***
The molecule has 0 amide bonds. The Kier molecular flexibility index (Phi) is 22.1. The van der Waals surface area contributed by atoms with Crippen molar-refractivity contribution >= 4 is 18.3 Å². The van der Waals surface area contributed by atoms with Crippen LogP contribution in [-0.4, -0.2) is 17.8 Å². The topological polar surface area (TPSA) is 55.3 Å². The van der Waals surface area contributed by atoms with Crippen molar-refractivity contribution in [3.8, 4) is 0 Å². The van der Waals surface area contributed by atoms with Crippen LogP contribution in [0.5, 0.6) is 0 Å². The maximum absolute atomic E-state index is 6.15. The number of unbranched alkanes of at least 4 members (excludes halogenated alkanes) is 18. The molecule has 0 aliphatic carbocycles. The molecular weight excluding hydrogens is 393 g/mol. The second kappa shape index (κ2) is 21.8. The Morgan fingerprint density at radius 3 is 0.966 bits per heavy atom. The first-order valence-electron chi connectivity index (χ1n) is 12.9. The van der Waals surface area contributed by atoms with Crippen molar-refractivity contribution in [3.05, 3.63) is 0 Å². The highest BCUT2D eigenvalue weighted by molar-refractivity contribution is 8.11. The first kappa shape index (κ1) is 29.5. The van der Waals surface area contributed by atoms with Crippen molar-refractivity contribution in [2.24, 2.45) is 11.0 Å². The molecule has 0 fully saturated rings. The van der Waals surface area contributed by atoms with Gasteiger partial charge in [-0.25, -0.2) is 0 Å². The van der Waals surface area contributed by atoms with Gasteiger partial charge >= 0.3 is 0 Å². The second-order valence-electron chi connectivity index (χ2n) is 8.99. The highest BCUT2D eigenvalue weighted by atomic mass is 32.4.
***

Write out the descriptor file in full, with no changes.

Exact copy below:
The molecule has 0 amide bonds. The Kier molecular flexibility index (Phi) is 22.1. The van der Waals surface area contributed by atoms with Crippen molar-refractivity contribution >= 4 is 18.3 Å². The van der Waals surface area contributed by atoms with Crippen LogP contribution in [-0.4, -0.2) is 17.8 Å². The topological polar surface area (TPSA) is 55.3 Å². The van der Waals surface area contributed by atoms with Crippen molar-refractivity contribution in [3.8, 4) is 0 Å². The van der Waals surface area contributed by atoms with Crippen LogP contribution in [0.5, 0.6) is 0 Å². The maximum absolute atomic E-state index is 6.15. The number of unbranched alkanes of at least 4 members (excludes halogenated alkanes) is 18. The molecule has 0 aliphatic carbocycles. The molecular weight excluding hydrogens is 393 g/mol. The second kappa shape index (κ2) is 21.8. The Morgan fingerprint density at radius 3 is 0.966 bits per heavy atom. The first-order valence-electron chi connectivity index (χ1n) is 12.9. The van der Waals surface area contributed by atoms with Crippen molar-refractivity contribution in [3.05, 3.63) is 0 Å². The highest BCUT2D eigenvalue weighted by molar-refractivity contribution is 8.11. The first kappa shape index (κ1) is 29.5. The van der Waals surface area contributed by atoms with Crippen molar-refractivity contribution in [2.24, 2.45) is 11.0 Å². The molecule has 0 fully saturated rings. The van der Waals surface area contributed by atoms with Gasteiger partial charge in [-0.25, -0.2) is 0 Å². The van der Waals surface area contributed by atoms with Gasteiger partial charge >= 0.3 is 0 Å². The second-order valence-electron chi connectivity index (χ2n) is 8.99. The highest BCUT2D eigenvalue weighted by atomic mass is 32.4.